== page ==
BMC Womens Health. 2023 Mar 9;23(1):95. doi: 10.1186/s12905-023-02224-3.
PURPOSE: This systematic review and meta-analysis is intended to assess the prevalence, indications, and fetal outcome of operative vaginal delivery in sub-Saharan Africa.
METHOD: In this study, 17 studies with a total population of 190,900 were included in both systematic review and meta-analysis. Search for relevant articles was done by using international online databases (like Google Scholar, PubMed, HINARI, EMBASE, Web of Science, and African journals) and online repositories of Universities in Africa. The JOANNA Briggs Institute standard data extraction format was used to extract and appraise high-quality articles before being included in this study. The Cochran Q and I2 statistical tests were used to test the heterogeneity of the studies. The publication bias was tested by a Funnel plot and Egger’s test. The overall pooled prevalence, indications, and fetal outcome of operative vaginal delivery along a 95% CI using forest plots and tables.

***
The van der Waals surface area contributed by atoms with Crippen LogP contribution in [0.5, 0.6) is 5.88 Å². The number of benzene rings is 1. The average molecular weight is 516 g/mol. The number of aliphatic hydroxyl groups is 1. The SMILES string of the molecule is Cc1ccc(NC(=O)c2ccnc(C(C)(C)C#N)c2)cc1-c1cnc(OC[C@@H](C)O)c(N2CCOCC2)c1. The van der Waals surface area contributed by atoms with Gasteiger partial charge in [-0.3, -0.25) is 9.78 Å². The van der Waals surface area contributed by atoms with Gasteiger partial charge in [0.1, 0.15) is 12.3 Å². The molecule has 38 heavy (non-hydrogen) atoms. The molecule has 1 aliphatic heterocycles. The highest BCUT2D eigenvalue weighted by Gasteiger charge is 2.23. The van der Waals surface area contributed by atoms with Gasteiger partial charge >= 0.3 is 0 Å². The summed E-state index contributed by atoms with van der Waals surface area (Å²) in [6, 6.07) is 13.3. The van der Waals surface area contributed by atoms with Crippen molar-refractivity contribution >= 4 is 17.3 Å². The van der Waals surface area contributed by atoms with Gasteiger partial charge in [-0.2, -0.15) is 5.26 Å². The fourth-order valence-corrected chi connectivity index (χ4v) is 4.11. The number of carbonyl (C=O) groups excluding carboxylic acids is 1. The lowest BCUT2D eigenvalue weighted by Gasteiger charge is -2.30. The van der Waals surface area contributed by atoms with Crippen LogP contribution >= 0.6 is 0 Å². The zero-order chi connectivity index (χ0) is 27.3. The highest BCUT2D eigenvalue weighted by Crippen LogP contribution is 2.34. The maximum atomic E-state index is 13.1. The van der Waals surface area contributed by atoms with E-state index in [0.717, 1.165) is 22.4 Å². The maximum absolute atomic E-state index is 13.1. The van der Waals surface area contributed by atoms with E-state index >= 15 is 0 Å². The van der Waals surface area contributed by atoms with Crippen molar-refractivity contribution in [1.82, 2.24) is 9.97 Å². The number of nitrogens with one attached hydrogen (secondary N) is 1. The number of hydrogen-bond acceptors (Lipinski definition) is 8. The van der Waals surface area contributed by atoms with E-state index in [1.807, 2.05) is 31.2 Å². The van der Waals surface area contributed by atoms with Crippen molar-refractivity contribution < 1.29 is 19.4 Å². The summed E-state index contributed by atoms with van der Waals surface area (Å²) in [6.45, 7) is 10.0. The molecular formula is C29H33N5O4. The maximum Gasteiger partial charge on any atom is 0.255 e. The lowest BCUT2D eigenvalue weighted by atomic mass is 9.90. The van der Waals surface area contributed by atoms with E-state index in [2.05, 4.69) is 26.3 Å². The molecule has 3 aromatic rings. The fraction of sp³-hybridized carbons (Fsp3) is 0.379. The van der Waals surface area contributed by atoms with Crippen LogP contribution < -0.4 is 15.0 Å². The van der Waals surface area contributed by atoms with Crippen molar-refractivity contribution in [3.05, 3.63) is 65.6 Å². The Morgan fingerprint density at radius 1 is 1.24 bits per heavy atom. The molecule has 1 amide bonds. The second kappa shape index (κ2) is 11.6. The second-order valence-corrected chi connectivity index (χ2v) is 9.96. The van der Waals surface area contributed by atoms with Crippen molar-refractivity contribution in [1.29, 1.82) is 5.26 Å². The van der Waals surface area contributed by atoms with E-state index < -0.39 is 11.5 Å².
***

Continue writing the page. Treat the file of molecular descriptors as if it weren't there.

RESULT: The overall pooled prevalence of operative vaginal delivery in sub-Saharan Africa was 7.98% (95% CI; 5.03-10.65; I2 = 99.9%, P < 0.001). The indications of operative vaginal delivery in sub-Saharan African countries include the prolonged second stage of labor 32.81%, non-reassuring fetal heart rate 37.35%, maternal exhaustion 24.81%, big baby 22.37%, maternal cardiac problems 8.75%, and preeclampsia/eclampsia 2.4%. Regarding the fetal outcome, favourable fetal outcomes were 55% (95% CI: 26.04, 84.44), p = < 0.56, I2: 99.9%). From those births with unfavourable outcomes, the need for the resuscitation of new-born was highest 28.79% followed by poor 5th minute Apgar score, NICU admission, and fresh stillbirth, 19.92, 18.8, and 3.59% respectively.
CONCLUSION: The overall prevalence of operative vaginal delivery (OVD) in sub-Saharan Africa was slightly higher compared to other countries. To reduce the increased applications and adverse fetal outcomes of OVD, capacity building for obstetrics care providers and drafting guidelines are required.